- The Washington Times - Thursday, August 12, 2004

Arianna Geneson, 13, will end her summer on a high note.

Rather than spending the dog days of summer loafing and dreading the reopening of school, Arianna and 28 other area children — ages 10 to 14 — are preparing to perform in the world premiere of an opera tomorrow and Sunday.

The youngsters have been at the Washington National Opera’s 10th Annual Opera Camp and are prepping for the premiere of “The Enchantment of Dreams,” an opera created by composer Cary John Franklin and librettist Michael Patrick Albano.

“This is my third year at the camp, and I’ve been dancing and acting since I was very young,” Arianna said.

The pressure of performing an opera for the first time in front of an audience might be too much for many her age, but Arianna says she is looking forward to tomorrow’s first performance.

“I’m not really that nervous,” said Arianna, a student at Carl Sandburg Middle School in Alexandria. “Mostly I’m excited.”

The children will perform the 45-minute opera tomorrow and Sunday at the Roundhouse Theater at noon and 2 p.m.

Washington National Opera is presenting the opera along with the Opera Theatre of Saint Louis. The opera’s story is centered around three children — an artist, an athlete and a musician — who accompany their class on a museum trip. The museum guide gives them noosha sticks, artifacts that enable the students to communicate with their ancestors through dreams.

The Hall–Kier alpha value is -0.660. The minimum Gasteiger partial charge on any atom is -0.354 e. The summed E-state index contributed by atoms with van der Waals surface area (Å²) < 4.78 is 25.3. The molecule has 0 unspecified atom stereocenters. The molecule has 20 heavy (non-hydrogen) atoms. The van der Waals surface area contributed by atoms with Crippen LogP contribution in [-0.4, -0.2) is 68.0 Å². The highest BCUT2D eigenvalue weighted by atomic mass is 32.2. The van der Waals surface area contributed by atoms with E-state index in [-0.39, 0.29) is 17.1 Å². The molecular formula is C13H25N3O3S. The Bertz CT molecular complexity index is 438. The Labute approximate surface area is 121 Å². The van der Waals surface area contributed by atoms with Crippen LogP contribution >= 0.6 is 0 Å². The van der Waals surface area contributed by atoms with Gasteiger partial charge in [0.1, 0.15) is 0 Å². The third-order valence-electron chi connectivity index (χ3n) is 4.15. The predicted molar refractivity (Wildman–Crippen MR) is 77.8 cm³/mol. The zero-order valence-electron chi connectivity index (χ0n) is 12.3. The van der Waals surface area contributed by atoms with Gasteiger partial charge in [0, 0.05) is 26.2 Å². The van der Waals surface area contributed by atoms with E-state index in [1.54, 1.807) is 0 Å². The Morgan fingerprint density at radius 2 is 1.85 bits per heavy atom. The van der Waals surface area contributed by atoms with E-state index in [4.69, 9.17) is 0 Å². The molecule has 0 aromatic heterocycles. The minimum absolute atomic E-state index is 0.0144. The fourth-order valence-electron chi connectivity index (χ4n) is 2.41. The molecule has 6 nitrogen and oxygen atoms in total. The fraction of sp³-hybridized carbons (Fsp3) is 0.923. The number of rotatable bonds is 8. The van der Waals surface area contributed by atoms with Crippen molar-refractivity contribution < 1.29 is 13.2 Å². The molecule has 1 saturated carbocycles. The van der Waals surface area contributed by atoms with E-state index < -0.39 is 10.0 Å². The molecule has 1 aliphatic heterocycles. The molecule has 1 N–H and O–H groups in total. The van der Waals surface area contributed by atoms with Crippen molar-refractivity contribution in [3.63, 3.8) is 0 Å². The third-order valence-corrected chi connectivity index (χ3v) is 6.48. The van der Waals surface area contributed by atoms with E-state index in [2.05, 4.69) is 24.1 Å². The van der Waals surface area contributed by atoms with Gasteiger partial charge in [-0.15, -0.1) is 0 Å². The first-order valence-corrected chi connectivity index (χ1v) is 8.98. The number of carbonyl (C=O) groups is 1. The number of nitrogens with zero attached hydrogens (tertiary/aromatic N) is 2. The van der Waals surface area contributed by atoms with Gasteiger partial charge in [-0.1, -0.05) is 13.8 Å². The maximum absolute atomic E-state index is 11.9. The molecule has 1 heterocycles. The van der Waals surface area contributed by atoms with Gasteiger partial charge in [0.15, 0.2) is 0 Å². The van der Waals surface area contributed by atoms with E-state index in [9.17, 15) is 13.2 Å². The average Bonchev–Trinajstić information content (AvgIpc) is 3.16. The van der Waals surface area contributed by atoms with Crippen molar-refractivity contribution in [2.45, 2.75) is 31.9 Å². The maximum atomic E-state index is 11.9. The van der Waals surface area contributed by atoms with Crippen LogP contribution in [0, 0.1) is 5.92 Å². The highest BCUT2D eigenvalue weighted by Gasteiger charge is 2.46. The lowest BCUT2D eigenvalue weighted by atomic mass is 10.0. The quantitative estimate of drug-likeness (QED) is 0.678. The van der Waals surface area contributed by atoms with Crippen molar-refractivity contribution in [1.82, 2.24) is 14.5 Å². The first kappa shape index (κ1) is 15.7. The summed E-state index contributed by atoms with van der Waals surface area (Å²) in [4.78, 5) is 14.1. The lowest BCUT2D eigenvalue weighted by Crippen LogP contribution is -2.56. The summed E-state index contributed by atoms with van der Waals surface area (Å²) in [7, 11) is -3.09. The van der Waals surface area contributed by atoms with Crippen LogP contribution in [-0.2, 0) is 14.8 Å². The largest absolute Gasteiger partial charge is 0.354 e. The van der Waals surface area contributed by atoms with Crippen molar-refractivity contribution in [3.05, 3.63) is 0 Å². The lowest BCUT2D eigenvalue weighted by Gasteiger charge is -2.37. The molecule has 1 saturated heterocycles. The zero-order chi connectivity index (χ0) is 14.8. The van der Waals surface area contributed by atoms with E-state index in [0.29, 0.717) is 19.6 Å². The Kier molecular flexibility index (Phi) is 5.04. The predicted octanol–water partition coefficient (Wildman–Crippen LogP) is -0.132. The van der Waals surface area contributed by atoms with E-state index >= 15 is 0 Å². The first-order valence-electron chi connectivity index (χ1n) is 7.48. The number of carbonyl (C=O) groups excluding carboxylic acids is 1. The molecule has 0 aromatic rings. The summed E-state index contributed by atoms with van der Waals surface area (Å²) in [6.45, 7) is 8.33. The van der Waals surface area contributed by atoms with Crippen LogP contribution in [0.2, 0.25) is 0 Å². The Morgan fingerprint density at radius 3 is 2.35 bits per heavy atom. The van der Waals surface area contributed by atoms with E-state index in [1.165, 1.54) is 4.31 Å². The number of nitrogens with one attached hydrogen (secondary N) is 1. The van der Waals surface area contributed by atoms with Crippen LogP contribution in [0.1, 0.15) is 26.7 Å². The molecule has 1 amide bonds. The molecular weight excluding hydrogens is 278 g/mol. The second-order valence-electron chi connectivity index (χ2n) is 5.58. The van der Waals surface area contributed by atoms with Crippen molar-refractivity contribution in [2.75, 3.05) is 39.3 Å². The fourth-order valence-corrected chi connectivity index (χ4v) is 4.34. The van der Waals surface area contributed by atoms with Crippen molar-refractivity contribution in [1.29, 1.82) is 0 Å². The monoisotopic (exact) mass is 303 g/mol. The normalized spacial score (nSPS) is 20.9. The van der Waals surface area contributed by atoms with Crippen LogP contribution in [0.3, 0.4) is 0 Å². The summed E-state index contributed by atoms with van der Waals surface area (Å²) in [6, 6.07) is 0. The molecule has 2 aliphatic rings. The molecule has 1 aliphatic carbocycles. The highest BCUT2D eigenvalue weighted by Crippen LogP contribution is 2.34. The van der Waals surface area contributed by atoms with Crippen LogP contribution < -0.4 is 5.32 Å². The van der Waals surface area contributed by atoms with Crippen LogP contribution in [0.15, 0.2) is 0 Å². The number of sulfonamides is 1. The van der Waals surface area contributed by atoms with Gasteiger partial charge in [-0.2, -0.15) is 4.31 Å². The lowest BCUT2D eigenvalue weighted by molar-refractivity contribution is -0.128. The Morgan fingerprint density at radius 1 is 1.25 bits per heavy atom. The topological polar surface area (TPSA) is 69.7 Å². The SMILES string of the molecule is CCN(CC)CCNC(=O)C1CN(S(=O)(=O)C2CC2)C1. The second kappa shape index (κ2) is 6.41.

Arianna plays the artist; Jacob Temple, 13, of Fairfax, has the role of the athlete; and Claire Lyon, 14, of Bethesda plays the musician.

The music performed by the cast is a mix of angelic solos and whimsical chorus numbers, with a hint of Freddie Mercury of Queen.

The children began gearing up July 19 for this weekend’s performance, with daily rehearsals from 10 a.m. to 4 p.m. As the show date drew near, the children grew slightly fidgety during rehearsals, but mostly remained attentive.

“Some of the younger ones have trouble [focusing],” said Lee Anne Myslewski, the program’s administrator. “A lot of these kids are middle schoolers, and these are long days, so staying focused is a little tough sometimes for a couple of them.”

Arianna said despite many of the performers being so young, the cast members generally maintained their composure.

“We try to stay focused,” Arianna said. “We do a pretty good job.”

Miss Myslewski said the children worked hard and are well-prepared, but she expects opening-day jitters to hit a few of them.

“I think a few of them will have a little stage fright,” Miss Myslewski said. “They’re OK now during rehearsals, but when they see that audience out there for the first time, it’ll get some of them.”

Of the 29 students, 14 are from the District, eight are from Maryland and six are from Virginia. One student is from Dubai, United Arab Emirates. The camp gave some of them their first taste of opera.

They were introduced to opera through lessons, master classes and workshops, including sessions on vocal technique, yoga for singers, performance strategies, crafts, opera history, character development and makeup.

The children were selected from among 80 who auditioned to attend the camp. The tuition for the program was $1,400, Miss Myslewski said, but about 41 percent of the children received scholarships to attend.

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